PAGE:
The Wolfington tradition all started in 1876, when the young British immigrant Alexander J. Wolfington set out to apply his skill as a blacksmith to carriage building. He had no idea he would found a business that would not only be thriving 140 years later but would be a major force in bus transportation. He just wanted to build the best horse-drawn carriage in Philadelphia. In a converted feed store on North Twentieth Street, he built the first Wolfington carriage, a " buggy," with such durability that it held up under the heavy use of doctors traveling their rounds. The doctors were impressed. They told their patients who told their neighbors and the popularity of the Wolfington carriage grew. In time, Wolfington began to make carriages for Philadelphia's well to do. Eventually the company was called upon to make the ultimate carriage of the 1890s, the Brougham - a private, four-wheeled, closed carriage drawn by a single horse and driven by a coachman. The superb craftsmanship of the Wolfington Brougham gave Wolfington a national reputation.
Alex Wolfington was not discouraged when the horseless carriage came on to the scene. While he did not like the new "devil machines," he couldn't ignore them either. Since the first car manufacturers produced only a chassis with an engine attached, the new owner had to find someone to put a body on his new contraption. Naturally, the new car owners went to their carriage builders for help. Thus Alex Wolfington and his son Harry J., entered the motorized transportation era by adding bodies to the bare chassis and by adding individualized touches for practicality, safety and comfort. Many of these additions such as roll-down windows, ashtrays, heaters and reclining seats were later adopted by car manufacturers when they began doing their own bodywork.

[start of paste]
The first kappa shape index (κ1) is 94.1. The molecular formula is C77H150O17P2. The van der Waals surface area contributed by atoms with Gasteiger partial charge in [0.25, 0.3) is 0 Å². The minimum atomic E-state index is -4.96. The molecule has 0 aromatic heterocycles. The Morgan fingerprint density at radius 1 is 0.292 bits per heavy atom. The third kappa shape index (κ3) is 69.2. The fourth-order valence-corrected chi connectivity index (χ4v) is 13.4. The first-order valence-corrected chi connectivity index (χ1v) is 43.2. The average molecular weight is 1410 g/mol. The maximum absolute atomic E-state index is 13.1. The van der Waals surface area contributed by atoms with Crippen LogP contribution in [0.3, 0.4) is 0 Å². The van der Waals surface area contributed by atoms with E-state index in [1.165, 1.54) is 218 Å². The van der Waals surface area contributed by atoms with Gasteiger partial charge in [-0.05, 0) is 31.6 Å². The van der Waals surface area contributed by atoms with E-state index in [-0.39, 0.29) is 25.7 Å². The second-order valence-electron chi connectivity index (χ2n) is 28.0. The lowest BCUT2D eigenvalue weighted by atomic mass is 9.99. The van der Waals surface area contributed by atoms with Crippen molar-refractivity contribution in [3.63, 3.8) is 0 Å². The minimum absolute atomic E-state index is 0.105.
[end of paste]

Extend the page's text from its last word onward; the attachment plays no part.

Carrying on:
By 1910, Alex turned the reins over to his son Harry J., who knew that the future of transportation was in motorized vehicles. Even in 1910 car manufacturers were still only producing motorized chassis - but with a twist. They now controlled who built the bodies for their automobiles by subcontracting the bodywork to authorized shops around the country. In Philadelphia, Wolfington got the contracts for Stutz, Packard, Pierce-Arrow and Cadillac, to name just a few, that bore the sign "Body by Wolfington." Wolfington also continued to customize vehicles for its richer clientele, everything from crafting gold hubcaps and door handles to reproducing a favorite leather armchair as the driver's seat. Wolfington even made two bodies for the same chassis, one for summer and one for winter. Twice a year the car would go to Wolfington to be "converted."
By 1921, however, most auto manufacturers had built their own auto body factories. When the East Coast Coach Company approached Wolfington about building a bus body, Harry J's son Harry A,who had joined his father in the business in 1916, viewed it as a new opportunity. The first bus with a body built by Wolfington ran between Wanamaker's in Philadelphia and the Million Dollar Pier in Atlantic City. This door-to-door service appealed to all the big hotels in Atlantic City and in the Poconos.They all began ordering specially designed hotel buses with bodies built by Wolfington. The company also built bus bodies for public transportation, for sightseeing and, in 1926, the Philadelphia area's first schools. That same year it also built the bodies for six buses which crossed the rough terrain between Beirut and Baghdad. All six of them were equipped with water tanks and lavatories.